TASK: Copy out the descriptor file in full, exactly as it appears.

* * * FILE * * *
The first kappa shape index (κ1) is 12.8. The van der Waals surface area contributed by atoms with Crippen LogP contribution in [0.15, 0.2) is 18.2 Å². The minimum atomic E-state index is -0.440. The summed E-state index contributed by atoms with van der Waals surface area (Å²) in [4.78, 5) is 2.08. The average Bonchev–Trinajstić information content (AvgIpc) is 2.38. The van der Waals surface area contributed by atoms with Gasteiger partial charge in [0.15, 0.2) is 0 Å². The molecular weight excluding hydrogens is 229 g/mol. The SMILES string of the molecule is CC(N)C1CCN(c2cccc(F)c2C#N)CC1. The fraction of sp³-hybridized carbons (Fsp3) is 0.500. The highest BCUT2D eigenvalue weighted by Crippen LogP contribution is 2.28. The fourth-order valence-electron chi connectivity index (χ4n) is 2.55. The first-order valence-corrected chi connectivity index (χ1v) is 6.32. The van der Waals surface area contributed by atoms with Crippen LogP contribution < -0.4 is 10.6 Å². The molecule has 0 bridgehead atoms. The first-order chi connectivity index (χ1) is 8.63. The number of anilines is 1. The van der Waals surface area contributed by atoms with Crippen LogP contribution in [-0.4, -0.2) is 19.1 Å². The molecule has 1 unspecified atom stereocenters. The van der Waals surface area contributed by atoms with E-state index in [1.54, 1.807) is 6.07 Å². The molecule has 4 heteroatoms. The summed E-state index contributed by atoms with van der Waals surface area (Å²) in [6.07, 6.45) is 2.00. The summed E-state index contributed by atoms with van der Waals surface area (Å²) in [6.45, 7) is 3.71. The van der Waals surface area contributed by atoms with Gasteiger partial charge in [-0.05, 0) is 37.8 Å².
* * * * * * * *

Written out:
The first kappa shape index (κ1) is 12.8. The van der Waals surface area contributed by atoms with Crippen LogP contribution in [0.15, 0.2) is 18.2 Å². The minimum atomic E-state index is -0.440. The summed E-state index contributed by atoms with van der Waals surface area (Å²) in [4.78, 5) is 2.08. The average Bonchev–Trinajstić information content (AvgIpc) is 2.38. The van der Waals surface area contributed by atoms with Gasteiger partial charge in [0.15, 0.2) is 0 Å². The molecular weight excluding hydrogens is 229 g/mol. The SMILES string of the molecule is CC(N)C1CCN(c2cccc(F)c2C#N)CC1. The fraction of sp³-hybridized carbons (Fsp3) is 0.500. The highest BCUT2D eigenvalue weighted by Crippen LogP contribution is 2.28. The fourth-order valence-electron chi connectivity index (χ4n) is 2.55. The first-order valence-corrected chi connectivity index (χ1v) is 6.32. The van der Waals surface area contributed by atoms with Crippen LogP contribution < -0.4 is 10.6 Å². The molecule has 0 bridgehead atoms. The first-order chi connectivity index (χ1) is 8.63. The number of anilines is 1. The van der Waals surface area contributed by atoms with Crippen LogP contribution in [-0.4, -0.2) is 19.1 Å². The molecule has 1 unspecified atom stereocenters. The van der Waals surface area contributed by atoms with E-state index in [1.54, 1.807) is 6.07 Å². The molecule has 4 heteroatoms. The summed E-state index contributed by atoms with van der Waals surface area (Å²) in [6.07, 6.45) is 2.00. The summed E-state index contributed by atoms with van der Waals surface area (Å²) in [6.45, 7) is 3.71. The van der Waals surface area contributed by atoms with Gasteiger partial charge in [-0.05, 0) is 37.8 Å².